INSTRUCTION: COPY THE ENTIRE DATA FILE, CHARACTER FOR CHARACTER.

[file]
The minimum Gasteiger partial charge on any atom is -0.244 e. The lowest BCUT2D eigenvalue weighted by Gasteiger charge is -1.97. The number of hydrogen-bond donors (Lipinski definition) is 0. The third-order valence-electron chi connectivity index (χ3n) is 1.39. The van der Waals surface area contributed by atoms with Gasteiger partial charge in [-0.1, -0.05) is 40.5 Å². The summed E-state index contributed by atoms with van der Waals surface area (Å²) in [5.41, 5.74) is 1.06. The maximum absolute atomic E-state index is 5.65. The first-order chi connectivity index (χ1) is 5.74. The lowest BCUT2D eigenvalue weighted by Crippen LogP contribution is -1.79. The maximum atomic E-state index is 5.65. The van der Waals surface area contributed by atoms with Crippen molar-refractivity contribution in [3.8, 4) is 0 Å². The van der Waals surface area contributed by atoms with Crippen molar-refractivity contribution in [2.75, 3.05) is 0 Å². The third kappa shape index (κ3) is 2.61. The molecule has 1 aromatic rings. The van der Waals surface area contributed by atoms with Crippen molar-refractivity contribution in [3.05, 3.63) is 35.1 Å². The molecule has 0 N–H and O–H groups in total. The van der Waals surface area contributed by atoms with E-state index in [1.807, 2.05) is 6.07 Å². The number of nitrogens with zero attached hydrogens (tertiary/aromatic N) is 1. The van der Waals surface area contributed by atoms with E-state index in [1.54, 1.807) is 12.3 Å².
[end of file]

The minimum Gasteiger partial charge on any atom is -0.244 e. The lowest BCUT2D eigenvalue weighted by Gasteiger charge is -1.97. The number of hydrogen-bond donors (Lipinski definition) is 0. The third-order valence-electron chi connectivity index (χ3n) is 1.39. The van der Waals surface area contributed by atoms with Gasteiger partial charge in [-0.1, -0.05) is 40.5 Å². The summed E-state index contributed by atoms with van der Waals surface area (Å²) in [5.41, 5.74) is 1.06. The maximum absolute atomic E-state index is 5.65. The first-order chi connectivity index (χ1) is 5.74. The lowest BCUT2D eigenvalue weighted by Crippen LogP contribution is -1.79. The maximum atomic E-state index is 5.65. The van der Waals surface area contributed by atoms with Crippen molar-refractivity contribution in [3.8, 4) is 0 Å². The van der Waals surface area contributed by atoms with Crippen molar-refractivity contribution in [2.75, 3.05) is 0 Å². The third kappa shape index (κ3) is 2.61. The molecule has 1 aromatic rings. The van der Waals surface area contributed by atoms with Crippen molar-refractivity contribution in [3.05, 3.63) is 35.1 Å². The molecule has 0 N–H and O–H groups in total. The van der Waals surface area contributed by atoms with E-state index in [1.807, 2.05) is 6.07 Å². The number of nitrogens with zero attached hydrogens (tertiary/aromatic N) is 1. The van der Waals surface area contributed by atoms with E-state index in [1.54, 1.807) is 12.3 Å².